Could Emvoice One be the plugin that finally cracks vocal synthesis?

We’ve seen several attempts to create ‘virtual singers’ in the past, one of which - Yamaha’s Vocaloid - has pretty much inspired its own music-making genre. It’s been a while since it felt like there was any kind of next-gen product, though, so the digital stage could be set for Emvoice to make an impact.

The company comprises a small team of “coders and audio experts,” and it’s currently putting the finishing touches to Emvoice One, its first vocal synthesis plugin. Currently available in beta for PC and Mac, this is designed for creating both lead and background vocals.

Check out the tutorial above and you’ll see that it’s certainly intuitive, enabling you to program your vocal melodies on a familiar piano roll style interface. Adding lyrics is easy, too; type phrases underneath the notes and they’ll quickly be sung back to you.

Crucially, there’s also plenty of editing potential. A large dictionary of words is included, but you can construct any that aren’t using phonemes. You can also add ornaments - these enable you to add, among other things, pitch bends between notes that should result in greater realism.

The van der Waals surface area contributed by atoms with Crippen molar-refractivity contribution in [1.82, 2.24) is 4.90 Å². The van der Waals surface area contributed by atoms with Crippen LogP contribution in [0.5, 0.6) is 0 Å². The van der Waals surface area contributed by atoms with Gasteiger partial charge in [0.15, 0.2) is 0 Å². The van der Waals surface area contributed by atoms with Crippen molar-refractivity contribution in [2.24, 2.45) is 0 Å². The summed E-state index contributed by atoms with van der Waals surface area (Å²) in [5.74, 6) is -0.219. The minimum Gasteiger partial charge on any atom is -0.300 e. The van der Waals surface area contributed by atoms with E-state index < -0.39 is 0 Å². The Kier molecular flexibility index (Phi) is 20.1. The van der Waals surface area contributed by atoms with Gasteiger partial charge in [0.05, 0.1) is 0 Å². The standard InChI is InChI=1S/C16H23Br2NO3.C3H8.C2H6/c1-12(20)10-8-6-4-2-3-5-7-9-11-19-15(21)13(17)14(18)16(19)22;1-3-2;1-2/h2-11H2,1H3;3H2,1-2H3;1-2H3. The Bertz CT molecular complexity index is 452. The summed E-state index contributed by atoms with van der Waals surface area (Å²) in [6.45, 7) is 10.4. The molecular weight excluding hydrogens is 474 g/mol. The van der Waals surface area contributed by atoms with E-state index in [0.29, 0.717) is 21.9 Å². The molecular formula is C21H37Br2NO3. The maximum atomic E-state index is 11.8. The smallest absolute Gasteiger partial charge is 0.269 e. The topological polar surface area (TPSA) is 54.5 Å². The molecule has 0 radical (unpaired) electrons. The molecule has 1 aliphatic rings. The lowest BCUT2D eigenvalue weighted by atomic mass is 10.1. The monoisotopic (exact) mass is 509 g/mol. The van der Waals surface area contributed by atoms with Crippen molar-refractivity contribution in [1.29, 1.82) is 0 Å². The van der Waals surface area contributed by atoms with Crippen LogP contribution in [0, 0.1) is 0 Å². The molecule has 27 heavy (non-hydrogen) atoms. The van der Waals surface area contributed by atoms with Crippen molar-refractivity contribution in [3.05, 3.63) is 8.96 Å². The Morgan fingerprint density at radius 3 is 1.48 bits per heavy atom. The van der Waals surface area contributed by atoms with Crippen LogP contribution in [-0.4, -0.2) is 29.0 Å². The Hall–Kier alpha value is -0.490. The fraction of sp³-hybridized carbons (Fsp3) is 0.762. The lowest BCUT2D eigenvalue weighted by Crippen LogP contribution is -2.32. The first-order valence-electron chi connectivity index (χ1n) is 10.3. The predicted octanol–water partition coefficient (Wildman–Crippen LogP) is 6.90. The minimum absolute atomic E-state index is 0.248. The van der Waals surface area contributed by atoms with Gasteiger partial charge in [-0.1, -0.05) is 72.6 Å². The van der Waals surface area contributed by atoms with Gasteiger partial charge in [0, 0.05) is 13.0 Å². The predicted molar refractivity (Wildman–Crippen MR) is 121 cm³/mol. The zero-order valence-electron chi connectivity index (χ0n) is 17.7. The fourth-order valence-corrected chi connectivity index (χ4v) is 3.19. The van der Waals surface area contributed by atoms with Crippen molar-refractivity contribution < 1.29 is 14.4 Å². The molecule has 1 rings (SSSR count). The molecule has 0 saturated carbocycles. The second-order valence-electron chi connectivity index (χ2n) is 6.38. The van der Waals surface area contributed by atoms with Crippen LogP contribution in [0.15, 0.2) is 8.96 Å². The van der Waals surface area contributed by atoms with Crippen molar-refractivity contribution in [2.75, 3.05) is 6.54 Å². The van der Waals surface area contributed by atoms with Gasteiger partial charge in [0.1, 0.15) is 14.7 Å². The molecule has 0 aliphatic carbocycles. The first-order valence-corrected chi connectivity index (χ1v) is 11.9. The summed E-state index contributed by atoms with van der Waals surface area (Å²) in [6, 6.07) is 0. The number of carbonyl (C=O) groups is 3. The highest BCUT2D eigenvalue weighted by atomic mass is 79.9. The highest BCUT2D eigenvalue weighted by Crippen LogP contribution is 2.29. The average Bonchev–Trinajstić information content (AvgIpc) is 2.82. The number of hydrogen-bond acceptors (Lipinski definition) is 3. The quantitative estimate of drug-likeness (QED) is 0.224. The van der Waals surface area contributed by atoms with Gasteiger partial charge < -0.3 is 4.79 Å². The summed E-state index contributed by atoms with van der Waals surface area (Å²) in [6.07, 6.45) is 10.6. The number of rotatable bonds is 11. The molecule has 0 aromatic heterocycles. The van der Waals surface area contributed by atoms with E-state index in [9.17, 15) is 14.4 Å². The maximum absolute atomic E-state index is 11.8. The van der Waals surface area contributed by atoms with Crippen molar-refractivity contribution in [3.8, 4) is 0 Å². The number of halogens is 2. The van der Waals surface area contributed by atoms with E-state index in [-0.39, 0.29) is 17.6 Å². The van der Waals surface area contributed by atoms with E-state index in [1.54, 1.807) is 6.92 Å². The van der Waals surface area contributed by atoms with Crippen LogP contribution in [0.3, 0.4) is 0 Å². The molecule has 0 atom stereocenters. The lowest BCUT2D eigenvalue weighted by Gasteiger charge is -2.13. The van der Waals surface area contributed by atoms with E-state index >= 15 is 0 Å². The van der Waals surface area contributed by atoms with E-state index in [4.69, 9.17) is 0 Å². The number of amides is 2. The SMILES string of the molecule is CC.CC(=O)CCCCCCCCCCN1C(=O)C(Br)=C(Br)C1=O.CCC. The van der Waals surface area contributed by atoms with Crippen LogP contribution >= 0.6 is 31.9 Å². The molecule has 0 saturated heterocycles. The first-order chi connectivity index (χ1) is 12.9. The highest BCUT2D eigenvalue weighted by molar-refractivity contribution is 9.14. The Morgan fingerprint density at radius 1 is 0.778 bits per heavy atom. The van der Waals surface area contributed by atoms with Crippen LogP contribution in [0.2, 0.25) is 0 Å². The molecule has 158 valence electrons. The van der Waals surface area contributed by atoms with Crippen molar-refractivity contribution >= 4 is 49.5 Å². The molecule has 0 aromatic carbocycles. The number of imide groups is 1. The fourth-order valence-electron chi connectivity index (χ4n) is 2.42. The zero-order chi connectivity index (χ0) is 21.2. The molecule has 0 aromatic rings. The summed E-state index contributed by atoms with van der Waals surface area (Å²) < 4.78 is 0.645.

Ultimately, though, it’s all about the end result, and, to our ears, the Emvoice One demos sound good enough to suggest that the plugin could succeed. Sure, it’s probably not going to be suitable for use on a power ballad, but with some judicious processing, we can certainly see it finding favour in the electronic music-making community.

Let’s not forget that many of today’s EDM vocals have an artificial quality to them, anyway, so ‘realism’ isn’t going to be an issue for many producers.

Find out more on the Emvoice website.

Ben Rogerson

I’m the Deputy Editor of MusicRadar, having worked on the site since its launch in 2007. I previously spent eight years working on our sister magazine, Computer Music. I’ve been playing the piano, gigging in bands and failing to finish tracks at home for more than 30 years, 24 of which I’ve also spent writing about music and the ever-changing technology used to make it.